"This was a time—1998, 1999—when you could really get into your own emotions," Dan Callahan said to me over the phone, referencing the era in which his novel, That Was Something, opens. And while '90s nostalgia has run rampant for some time now (as Sarah Nicole Prickett wrote a couple of years ago in T Magazineabout the '90s fashion revival, it "seems to be lasting longer than the actual ’90s"), there is no denying the allure of a world that had yet to be corrupted by social media or plagued by smartphones. And those very last years of the decade were ones that, Callahan told me, were a particularly fertile time to be young and free in New York City; he said, "If you're 18 or 19 at that point and you're in Manhattan, you can go really far with your own feelings for people… Being you, being in love—that intensity of those emotions. You make friends so easily at that age, and you're so intense about it. And then, of course, romantic and sexual things, all of that has a great intensity too."
That Was Something relays that intensity, that specific urgency, of being young and in love and in lust, manipulating the boundaries of your own identity, figuring out what it means to be free. But, wait, because: Even as I write those words, I cringe a little at how romantic they are, how they veer straight toward sentimentality, breaching its borders completely and going straight into sappiness. The thing is, writing well about periods of youthful indulgence and the kind of madcap romances that involve wild nights of running down city streets in the rain is hard, but you wouldn't know that from reading Callahan, who relays this story of young love lost with a stripped-down style and a dry, sometimes biting humor that he wields to great, alternately devastating and uplifting, effect. "I wanted it to be tough," he explained. "The temptation is to be a little sentimental, but a kind of tough nostalgia is what I wanted."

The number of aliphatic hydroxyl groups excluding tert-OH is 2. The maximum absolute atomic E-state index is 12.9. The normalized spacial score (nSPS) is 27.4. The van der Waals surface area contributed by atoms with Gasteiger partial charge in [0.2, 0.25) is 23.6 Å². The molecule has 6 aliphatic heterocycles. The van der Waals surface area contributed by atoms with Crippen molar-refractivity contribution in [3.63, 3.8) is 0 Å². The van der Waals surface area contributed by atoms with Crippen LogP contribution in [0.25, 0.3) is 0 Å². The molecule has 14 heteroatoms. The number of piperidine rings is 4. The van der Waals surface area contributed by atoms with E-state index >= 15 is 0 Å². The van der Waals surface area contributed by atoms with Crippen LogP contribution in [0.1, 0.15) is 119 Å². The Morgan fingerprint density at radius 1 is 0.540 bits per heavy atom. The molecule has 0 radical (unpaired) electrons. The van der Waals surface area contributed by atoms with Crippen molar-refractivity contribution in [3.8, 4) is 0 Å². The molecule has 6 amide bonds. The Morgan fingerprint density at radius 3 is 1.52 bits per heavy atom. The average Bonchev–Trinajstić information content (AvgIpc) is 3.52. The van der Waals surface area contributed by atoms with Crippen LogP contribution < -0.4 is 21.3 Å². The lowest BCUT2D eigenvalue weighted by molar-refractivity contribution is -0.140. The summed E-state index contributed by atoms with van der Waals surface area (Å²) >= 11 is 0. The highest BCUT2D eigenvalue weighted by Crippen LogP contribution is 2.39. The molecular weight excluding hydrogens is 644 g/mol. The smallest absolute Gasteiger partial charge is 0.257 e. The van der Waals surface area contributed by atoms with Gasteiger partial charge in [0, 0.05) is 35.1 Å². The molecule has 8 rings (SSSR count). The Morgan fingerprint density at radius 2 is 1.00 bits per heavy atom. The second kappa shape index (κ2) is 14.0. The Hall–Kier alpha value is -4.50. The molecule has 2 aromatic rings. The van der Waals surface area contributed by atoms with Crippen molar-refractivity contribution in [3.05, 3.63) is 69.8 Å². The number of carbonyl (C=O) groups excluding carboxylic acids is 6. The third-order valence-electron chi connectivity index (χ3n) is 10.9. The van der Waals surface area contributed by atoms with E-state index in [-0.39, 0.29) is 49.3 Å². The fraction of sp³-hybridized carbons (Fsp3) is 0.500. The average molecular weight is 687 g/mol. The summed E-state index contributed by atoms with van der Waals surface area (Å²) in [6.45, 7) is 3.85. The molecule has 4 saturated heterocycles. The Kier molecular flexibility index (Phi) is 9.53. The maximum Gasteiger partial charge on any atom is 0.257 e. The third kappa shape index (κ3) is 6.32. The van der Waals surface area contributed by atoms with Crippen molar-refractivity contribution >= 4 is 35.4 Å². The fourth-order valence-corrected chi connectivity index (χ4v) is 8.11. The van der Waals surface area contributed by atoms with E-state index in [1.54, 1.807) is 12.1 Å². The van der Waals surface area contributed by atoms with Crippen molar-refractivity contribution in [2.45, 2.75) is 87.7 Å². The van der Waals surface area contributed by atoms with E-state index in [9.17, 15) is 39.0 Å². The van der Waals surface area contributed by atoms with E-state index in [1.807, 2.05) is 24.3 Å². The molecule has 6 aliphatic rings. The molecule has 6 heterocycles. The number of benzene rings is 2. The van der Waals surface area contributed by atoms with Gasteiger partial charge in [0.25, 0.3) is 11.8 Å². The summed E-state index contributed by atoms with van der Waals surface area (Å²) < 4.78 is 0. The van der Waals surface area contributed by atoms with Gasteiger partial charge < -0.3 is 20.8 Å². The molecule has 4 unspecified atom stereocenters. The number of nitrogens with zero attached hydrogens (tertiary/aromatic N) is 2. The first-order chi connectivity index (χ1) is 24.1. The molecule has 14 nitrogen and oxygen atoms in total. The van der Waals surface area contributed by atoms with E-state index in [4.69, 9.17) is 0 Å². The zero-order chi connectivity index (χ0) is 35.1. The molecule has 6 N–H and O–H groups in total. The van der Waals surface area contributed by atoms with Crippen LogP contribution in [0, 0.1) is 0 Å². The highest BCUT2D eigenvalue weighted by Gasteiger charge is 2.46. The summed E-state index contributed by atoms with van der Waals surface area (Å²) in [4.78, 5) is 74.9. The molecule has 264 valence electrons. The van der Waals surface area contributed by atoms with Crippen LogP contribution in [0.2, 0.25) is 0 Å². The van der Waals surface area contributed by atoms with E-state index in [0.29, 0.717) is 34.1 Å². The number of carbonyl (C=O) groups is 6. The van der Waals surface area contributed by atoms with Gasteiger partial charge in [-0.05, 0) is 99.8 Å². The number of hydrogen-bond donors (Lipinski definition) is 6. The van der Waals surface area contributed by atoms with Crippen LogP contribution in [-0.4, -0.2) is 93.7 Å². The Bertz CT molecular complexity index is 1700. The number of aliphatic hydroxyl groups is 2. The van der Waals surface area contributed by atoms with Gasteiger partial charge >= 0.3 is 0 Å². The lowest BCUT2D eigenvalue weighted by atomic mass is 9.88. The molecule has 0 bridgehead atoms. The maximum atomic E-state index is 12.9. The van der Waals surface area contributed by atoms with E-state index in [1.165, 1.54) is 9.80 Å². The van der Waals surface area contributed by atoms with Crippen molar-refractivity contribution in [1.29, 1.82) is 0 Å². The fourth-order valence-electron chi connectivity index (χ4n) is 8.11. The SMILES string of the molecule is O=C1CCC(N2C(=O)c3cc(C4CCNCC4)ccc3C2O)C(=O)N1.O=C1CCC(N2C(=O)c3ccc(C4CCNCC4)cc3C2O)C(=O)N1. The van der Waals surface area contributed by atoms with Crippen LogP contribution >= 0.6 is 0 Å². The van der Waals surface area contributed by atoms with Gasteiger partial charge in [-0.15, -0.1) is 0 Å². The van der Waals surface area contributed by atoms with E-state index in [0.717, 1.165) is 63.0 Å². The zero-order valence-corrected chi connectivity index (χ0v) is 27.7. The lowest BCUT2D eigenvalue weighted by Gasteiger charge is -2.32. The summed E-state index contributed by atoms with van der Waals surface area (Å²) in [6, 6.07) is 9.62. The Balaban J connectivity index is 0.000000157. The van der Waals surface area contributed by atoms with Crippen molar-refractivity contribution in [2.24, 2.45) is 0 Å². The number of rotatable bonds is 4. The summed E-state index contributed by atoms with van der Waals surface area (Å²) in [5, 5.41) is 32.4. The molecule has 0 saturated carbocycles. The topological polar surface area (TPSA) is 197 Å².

Told by Bobby Quinn, from a perspective of many years in the future, That Was Something revolves around the relationships that Bobby, a cinephile and student at New York University, has with Ben Morrissey, his fellow student and a budding photographer, and Monika Lilac, an enigmatic older woman, a cinephile, too—who also happens to throw some pretty great parties. The three are an unlikely trio, and their attractions for one another shift and evolve into different permutations, although, at the heart of it all is Bobby's very specific love for Ben, who, though straight, has his own strong feelings for Bobby, leading to an intense connection that will resonate within Bobby for years to come—like all our great loves do.
It's this echo, this emotional rattling around, that Callahan captures perhaps better than anyone else I've read; That Was Something isn't in itself nostalgic, but rather wrestles with the idea of nostalgia's worth, and offers readers an understanding of why it's an important thing with which to reckon. Callahan doesn't value remembrance solely for its potential for catharsis, but also for its ability to remind ourselves that those feelings never need to be fully lost, they are always inside of us, waiting to be touched again, even if it hurts.
Callahan said of Bobby, "He's telling the story in retrospect, and so it's like he has lost something, and he's trying to not get it back so much, as figure it out… [He] isn't saying, 'Oh, this guy. He ruined my life.' It is a little bit of that, but it's also, he wants to celebrate his life being ruined, too—it was kind of enjoyable you know."
And maybe that's the part of that time in our lives, and that time in New York City's history, that is the easiest to sentimentalize—once upon a time, it felt safe to welcome devastation. Though he could also have been talking about what it means to be in your late teens and early 20s, Callahan said of that time in the late '90s: "It's right on the cusp of all of that happening. And so, it is a kind of perfect little period where there's not too much going on, particularly. There's a lot about to happen, but the characters can't know that."
It's a utopia of sorts, that Callahan has created in this novel, a queer one that's not a little subversive, but that is all the more perfect for its imperfections—not unlike love, and not unlike life. That Was Something is a novel that takes place mostly in artificially brightened darkness or in the cool gray light of a morning just turning into itself, it has the feeling of wine-soaked conversations, whispers in a blackened movie theatre, right before the film clicks into motion; there is a beautiful in-between quality to it, a feeling like you're getting away with something by just getting the chance to be alive. Reading it feels like remembering your own lost loves or lost lives, how, Callahan said to me, "stolen moments of happiness… really are worth all the rest of the trouble."
That Was Something is available for purchase here.
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